The developer behind a new apartment building planned near downtown Scottsdale is asking the city to approve increased heights and density in exchange for “attainable” housing in an area that has seen rental rates rise substantially in recent years.
The Miller, a proposed 148-unit residential building, would be located east of downtown Scottsdale on the northwest corner of Miller Road and 6th Avenue on the site of the restaurant building that has been vacant since Sweet Home Chicago closed in 2019.
Under current commercial zoning, the property owner can construct a building up to 36 feet tall.
According to plans submitted to the city, Pennsylvania-based Toll Brothers wants the site rezoned to downtown multiple use and utilize special improvement bonuses to increase the maximum height of 76 feet.
Toll Brothers would also like to use the bonuses to increase density to allow for 148 units, above the 85 units allowed under the requested zoning without bonuses.
The city allows developers to request increased height and density bonuses in limited parts of Scottsdale if the developer provides any number of public benefits specified in the city code.
One benefit is workforce housing, though developers have not typically utilized that option in the past.
Toll Brothers has proposed reserving a portion of units in The Miller for attainable housing for the city’s skilled workforce.
According to the zoning application filed with the city, that means the units will feature “below market rate rent for the skilled workforce (ie: police/fire, medical, education) with hopes of laying the groundwork for future attainable residential developments in Scottsdale.”
In a statement provided by John Berry, the zoning attorney representing the project, Toll Brothers said it anticipated dedicating 9 percent of the units in the building for attainable housing.
The Miller proposal comes as the city is confronting a growing shortage of affordable housing.
Thousands of apartment units have been built in the city in recent years – with thousands more in the pipeline – but the lion’s share of that new crop are in high-end or luxury complexes.
Meanwhile, rents continue to rise across the city.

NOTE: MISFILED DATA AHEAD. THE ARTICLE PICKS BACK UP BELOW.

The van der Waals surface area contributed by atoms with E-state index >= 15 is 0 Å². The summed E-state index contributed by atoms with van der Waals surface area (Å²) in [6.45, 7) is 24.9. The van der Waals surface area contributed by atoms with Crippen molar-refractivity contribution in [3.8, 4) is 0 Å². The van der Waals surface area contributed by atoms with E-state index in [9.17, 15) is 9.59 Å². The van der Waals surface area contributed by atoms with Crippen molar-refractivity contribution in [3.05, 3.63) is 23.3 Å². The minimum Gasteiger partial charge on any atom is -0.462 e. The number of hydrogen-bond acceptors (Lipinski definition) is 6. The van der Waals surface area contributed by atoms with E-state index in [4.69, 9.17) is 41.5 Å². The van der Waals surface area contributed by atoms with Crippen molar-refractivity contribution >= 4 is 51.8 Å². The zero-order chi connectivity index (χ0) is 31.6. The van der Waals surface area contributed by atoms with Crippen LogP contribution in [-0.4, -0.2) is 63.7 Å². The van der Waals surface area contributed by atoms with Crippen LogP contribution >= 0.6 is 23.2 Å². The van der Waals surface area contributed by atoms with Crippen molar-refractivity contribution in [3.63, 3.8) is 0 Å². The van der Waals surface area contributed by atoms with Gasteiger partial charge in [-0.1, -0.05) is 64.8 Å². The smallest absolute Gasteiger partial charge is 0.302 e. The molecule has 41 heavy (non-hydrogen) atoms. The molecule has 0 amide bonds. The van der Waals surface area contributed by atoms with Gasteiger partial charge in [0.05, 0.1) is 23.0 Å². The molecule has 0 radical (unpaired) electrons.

Between 2015 and 2019, gross median rents in Scottsdale jumped 29 percent from $1,143 to $1,471. That outpaced growth across Maricopa County, where the median rent went up 21 percent from $986 to $1,193, according to U.S. Census data.
The 85251 ZIP code, where the new project would be located, had rents in line with the countywide median at $985 in 2015, but rents in that ZIP code grew 23 percent through 2019, outpacing the countywide numbers.
In February, Scottsdale Human Services Director Greg Bestgen told Council the entire Phoenix metro is short on affordable housing as limited stock is redeveloped and few new affordable projects are built to replace it.
“Scottsdale has become increasingly unaffordable to many of the workers who support the community, and insufficient housing for workers puts at risk the economic sustainability of our local community,” Bestgen said.
Bestgen told Council the city is investigating ways to address the issue, including partnering with private landlords and developers to increase the number of units available to low- and moderate-income residents.
The Miller proposal – which is still in the early stages of city review – does not define what “attainable” means beyond stating it would be below market rate.
Toll House said it “is still working through the details” on what its rents will be.
According to Toll Brothers, it is the first time a developer has offered attainable housing in exchange for height and density bonuses.
The company said it hoped the project would serve to generate additional traffic to nearby businesses, such as the Sprouts-anchored shopping Center.
“The Miller literally brings new customers to their front doors,” according to the statement. “That’s why the shopping center and area small businesses support the proposal.”
“Historically, this shopping center has produced a chunk of sales tax revenue to fund Scottsdale police, fire, parks and general operations. We want to help keep it that way.”
According to the rezoning application, the developer will need to contribute the equivalent of $994,915 to achieve the height and density bonuses it is requesting – meaning the attainable housing is unlikely to be offered in perpetuity at The Miller.
“We are still working through those numbers but are hopeful that the attainable housing program will last for approximately a decade, if not more,” according to the statement from the developer.